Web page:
In considering this appeal, this court has a duty to re-evaluate the entire evidence and subject it to independent scrutiny and arrive at an independent decision on whether to uphold the conviction. (See case of Okeno Vs Republic  E.A.A 32).
Having considered the evidence that lead to the conviction and sentence of the appellant and we have identified one principle issue that is whether the conviction that was based on a confession that was retracted should be sustained.
There is no evidence that the appellant took part in the attack and robbery against the complainants, and the only reason why he was convicted was because of the evidence contained in the statement under inquiry that was admitted in evidence. The appellant retracted the confession during trial, however the trial magistrate admitted the same confession after a trial within a trial. The appellant contends that the trial magistrate erred in law by failing to consider the element of threats, physical assault and coercion that he was subjected to before signing the statement under inquiry.
Although the appellant states that the admission of the said confession is irregular, it is important to note that the Criminal Law (Amendment) Act of 2003 (Act No. 6 of 2003) came into effect on 25th July 2003 long after this trial.
Although the admission of the confession was lawful, the law governing the admission of retracted confessions is well settled. The Court of Appeal held in the case of Tuwamoi Vs Uganda  E.A 84 at page 89 as follows:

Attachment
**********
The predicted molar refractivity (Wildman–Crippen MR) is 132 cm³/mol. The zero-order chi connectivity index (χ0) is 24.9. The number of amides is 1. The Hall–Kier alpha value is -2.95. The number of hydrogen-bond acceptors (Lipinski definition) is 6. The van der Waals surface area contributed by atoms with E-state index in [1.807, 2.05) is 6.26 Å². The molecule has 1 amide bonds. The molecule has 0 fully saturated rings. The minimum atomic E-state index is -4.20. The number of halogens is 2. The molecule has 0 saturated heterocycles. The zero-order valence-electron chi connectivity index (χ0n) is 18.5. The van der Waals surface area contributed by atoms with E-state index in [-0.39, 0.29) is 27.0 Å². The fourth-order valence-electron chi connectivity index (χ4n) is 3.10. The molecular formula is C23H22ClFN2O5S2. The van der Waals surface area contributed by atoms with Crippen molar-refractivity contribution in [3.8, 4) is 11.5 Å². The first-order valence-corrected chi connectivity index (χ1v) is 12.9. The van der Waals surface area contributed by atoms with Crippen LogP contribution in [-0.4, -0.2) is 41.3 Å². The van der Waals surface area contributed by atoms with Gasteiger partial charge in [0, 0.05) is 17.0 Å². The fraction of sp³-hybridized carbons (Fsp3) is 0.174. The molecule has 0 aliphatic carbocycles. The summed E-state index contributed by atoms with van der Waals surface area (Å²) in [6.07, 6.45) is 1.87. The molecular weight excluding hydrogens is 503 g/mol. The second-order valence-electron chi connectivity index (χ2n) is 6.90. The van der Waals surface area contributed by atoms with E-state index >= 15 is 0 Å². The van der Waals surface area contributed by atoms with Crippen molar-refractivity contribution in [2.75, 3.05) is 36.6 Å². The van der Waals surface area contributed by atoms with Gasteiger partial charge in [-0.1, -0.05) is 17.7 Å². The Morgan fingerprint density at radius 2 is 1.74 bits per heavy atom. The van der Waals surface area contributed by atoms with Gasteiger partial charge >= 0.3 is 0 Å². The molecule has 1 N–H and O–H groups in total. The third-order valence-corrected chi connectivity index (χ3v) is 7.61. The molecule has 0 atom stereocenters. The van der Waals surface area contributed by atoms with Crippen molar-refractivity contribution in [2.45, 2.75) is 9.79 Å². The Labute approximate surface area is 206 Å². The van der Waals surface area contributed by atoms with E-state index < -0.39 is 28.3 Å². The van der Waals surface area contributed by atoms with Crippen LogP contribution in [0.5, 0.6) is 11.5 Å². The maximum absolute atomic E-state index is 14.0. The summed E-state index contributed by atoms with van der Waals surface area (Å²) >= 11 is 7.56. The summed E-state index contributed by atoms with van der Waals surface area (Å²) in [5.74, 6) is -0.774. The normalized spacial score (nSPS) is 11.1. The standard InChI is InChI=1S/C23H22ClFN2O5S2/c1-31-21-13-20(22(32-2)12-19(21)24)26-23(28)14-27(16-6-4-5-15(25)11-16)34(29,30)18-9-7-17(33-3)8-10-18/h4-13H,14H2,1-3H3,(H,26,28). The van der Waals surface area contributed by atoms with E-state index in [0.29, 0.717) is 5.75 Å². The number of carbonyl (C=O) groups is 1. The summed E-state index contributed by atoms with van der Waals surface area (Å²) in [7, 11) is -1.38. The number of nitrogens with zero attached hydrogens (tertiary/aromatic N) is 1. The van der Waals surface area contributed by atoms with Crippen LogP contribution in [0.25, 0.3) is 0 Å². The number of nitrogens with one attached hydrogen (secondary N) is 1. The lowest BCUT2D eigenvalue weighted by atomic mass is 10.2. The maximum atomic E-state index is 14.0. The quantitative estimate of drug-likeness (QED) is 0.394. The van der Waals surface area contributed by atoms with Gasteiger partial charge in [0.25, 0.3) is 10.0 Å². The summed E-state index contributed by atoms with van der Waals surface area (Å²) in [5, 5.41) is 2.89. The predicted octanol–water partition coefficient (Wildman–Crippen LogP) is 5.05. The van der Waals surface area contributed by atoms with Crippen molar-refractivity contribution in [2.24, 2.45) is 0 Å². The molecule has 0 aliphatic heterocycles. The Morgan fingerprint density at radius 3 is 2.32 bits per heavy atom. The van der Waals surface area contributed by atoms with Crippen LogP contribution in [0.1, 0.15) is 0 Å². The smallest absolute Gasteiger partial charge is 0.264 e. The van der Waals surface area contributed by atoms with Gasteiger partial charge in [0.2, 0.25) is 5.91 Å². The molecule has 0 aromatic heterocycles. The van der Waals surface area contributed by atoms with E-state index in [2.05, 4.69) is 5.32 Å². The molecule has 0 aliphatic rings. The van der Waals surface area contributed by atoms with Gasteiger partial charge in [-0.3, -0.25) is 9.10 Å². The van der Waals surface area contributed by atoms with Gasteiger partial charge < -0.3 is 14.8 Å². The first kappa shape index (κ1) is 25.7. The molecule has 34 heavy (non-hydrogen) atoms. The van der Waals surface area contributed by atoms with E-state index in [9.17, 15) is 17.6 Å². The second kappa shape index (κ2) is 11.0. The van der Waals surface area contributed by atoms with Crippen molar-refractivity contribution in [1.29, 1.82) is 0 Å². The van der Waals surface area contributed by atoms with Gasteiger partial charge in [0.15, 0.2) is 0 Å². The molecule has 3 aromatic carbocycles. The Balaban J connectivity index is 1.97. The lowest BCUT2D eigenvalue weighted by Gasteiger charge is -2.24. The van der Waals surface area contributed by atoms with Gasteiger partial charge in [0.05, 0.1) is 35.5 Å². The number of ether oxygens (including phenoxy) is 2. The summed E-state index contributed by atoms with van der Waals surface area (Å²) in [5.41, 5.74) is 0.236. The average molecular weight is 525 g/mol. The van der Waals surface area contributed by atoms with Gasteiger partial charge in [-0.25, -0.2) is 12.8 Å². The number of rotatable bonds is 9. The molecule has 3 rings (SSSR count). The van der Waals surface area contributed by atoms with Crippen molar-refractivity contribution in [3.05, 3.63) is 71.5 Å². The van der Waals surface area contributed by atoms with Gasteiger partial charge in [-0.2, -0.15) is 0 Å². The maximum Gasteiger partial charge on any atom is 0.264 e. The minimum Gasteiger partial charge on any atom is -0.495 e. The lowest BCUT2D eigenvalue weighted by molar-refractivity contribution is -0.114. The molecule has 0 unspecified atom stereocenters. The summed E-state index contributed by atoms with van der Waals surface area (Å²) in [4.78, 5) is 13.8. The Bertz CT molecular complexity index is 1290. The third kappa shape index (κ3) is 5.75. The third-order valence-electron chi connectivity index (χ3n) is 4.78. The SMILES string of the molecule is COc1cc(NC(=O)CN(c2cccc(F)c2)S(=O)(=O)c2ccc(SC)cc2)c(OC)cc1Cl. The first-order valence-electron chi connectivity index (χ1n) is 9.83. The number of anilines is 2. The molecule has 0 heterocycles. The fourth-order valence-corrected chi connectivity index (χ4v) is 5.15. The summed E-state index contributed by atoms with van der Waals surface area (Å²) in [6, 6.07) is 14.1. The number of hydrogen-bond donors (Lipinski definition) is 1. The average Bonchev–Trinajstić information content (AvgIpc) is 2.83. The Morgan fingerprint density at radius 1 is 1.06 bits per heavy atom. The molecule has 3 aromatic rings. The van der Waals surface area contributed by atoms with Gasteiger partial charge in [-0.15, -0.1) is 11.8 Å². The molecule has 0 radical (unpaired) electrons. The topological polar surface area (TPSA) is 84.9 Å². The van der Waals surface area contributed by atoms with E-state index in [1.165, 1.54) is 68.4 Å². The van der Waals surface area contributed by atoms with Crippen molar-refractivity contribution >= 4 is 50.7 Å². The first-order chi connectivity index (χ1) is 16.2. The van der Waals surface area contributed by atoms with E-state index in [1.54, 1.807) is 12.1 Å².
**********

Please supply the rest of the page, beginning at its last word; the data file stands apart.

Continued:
“The present rule then as applied in East Africa in regard to retracted confession, is that as a matter of practice or prudence the trial court should direct itself that it is dangerous to act upon a statement which has been retracted in the absence of corroboration in some material particular, but the court might do so if it is fully satisfied in the circumstances of the case that the confession must be true.”
In the present case, the trial court did not direct itself to the dangers of conviction the appellant on the basis of a retracted confession and there was no material corroboration of the confession.
Taking into totality the evidence that was adduced by the appellant in his defence, there are clear doubts in our minds as to whether the appellant indeed was the one who masterminded the robbery against the complainants.
In the circumstances, we are of the view that the defence by the appellant raised reasonable doubts and thus the appeal should be allowed.
The upshot of the above is that we allow the appeal, the conviction by the trial magistrate is hereby quashed. The appellant is acquitted of the charge of robbery with violence. The appellant is ordered to be set at liberty forthwith unless otherwise lawfully held.
Dated at Nakuru this 17th day of November 2006.